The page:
Another thing I wonder about is, what do people do to make a dichotomous decision based upon their own sampling/observations? In formal statistics we have a concept of statistical significance, which is used to make a dichotomous inference by taking an arbitrary cut off level of significance. The most commonly used significance level of 0.05 is arbitrary but well accepted. I am trying to observe at what level people make an inference? For example, when do I decide that this cap is lucky for me? How many times a favorable event needs to be associated with that cap so that my mind considers that cap as lucky? What I feel currently is that we keep this level variable depending upon the cost of making a wrong inference versus the benefit of being correct. In this case, being particular about wearing a certain cap has a small cost. Being successful in an exam, for example, is a big gain. So if I make a wrong inference of a significant association or actually causation, I have little to lose. If the association/causation turns out to be true, I have a big gain. So the cut off for making this association will be kept very liberal. This is how and why our mind keeps on generating many minor superstitions. It is a very logical and clearly adaptive tendency of the mind.

My real question begins here. It is most logical to keep the significance level variable depending upon the cost and benefits of right versus wrong decisions. Then why do we have an almost universal significance cut off as 0.05? In principle, statistical theory allows you to make the cut off more stringent or liberal depending upon the context. But hardly any researcher uses this facility; 0.05 has an almost religious sanctity. Why don’t we consider the significance level a function of the cost-benefits of an inference?

I don’t have a final answer but I am tempted to believe in this. The cost benefits are seldom objectively measurable. Most often they are value laden judgments. Two persons’ value judgment need not be identical. So it is difficult to arrive at a new agreed alpha appropriate for every context. Often people might agree that going wrong will be costly in this context, but exactly how costly can only be a subjective judgment. They may not have any precise numbers to agree upon.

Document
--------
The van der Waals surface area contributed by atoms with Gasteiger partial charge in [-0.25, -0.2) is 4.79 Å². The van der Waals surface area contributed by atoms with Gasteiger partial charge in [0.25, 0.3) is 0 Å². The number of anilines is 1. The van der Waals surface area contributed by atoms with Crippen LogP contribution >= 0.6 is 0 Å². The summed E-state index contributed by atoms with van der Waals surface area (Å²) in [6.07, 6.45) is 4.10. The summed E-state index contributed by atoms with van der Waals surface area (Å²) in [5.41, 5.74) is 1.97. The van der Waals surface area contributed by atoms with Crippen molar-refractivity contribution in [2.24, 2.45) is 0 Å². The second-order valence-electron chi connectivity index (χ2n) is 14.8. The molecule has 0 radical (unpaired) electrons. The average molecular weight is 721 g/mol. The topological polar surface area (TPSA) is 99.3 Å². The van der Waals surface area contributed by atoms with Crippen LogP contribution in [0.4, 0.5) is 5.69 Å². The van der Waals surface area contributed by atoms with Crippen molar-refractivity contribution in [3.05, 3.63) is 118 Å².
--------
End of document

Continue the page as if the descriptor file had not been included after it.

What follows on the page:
We tend to avoid this loss of objectivity by compromising with the logically sound concept that significance level should be a function of the cost-benefit of decision. The level 0.05 is no way more sound than any one’s cost-benefit or value judgment. But it is precise, it’s a number, it has precedence and others, particularly your reviewers are unlikely to object to it. So we prefer being precise over being logical. This is a clear case of conflict between two scientific principles and almost universally we have preferred to be precise and numerical, at the cost of being more logical. Are there more examples of such a conflict or trade-off between scientific principles? I feel we are quite likely to see more. I have absolutely no idea whether philosophers of science have elaborated on any such trade offs.

At least on this issue, I feel the innate statistics of illiterate people may be more fuzzy bit still is more sound than the scholarly statistics to be found in the big textbooks and expensive statistical software. But they are illiterate after all and are not supposed to know the scientific method!! To me this is one more example demonstrating that science has much to learn from illiterate people. They are more logical in changing the significance level by the cost-benefit judgment. Mainstream science is more stupid for insisting on precision, on numbers, on consensus and that results into a religious significance cut-off.

Indian scientists not allowed to think novel – Current Science

Right at the onset I must say that this is not a criticism of Current Science. Current Science is an extremely valuable journal. Science publishing today is increasingly being monopolized by a few publishing giants. They charge the readers heavily and a big controversy over free access to knowledge is currently on fire. But what is even more weird is that they charge the scientists heavily to publish their papers. I have been briefly in the fields of performing arts, theatre and literature in my life. In all these field every contribution is remunerated, in a small or big way. When I talk about an author having to pay, my non-scientist friends just can’t believe!! This can’t be anything else but scandal, they feel. Science is the only field where a contributor has to pay for contribution to knowledge!! But the publishing giants have successfully made this a norm. Most interestingly, scientists (including myself) are the most stupid, helpless and gullible people to fall prey to this utter non-sense.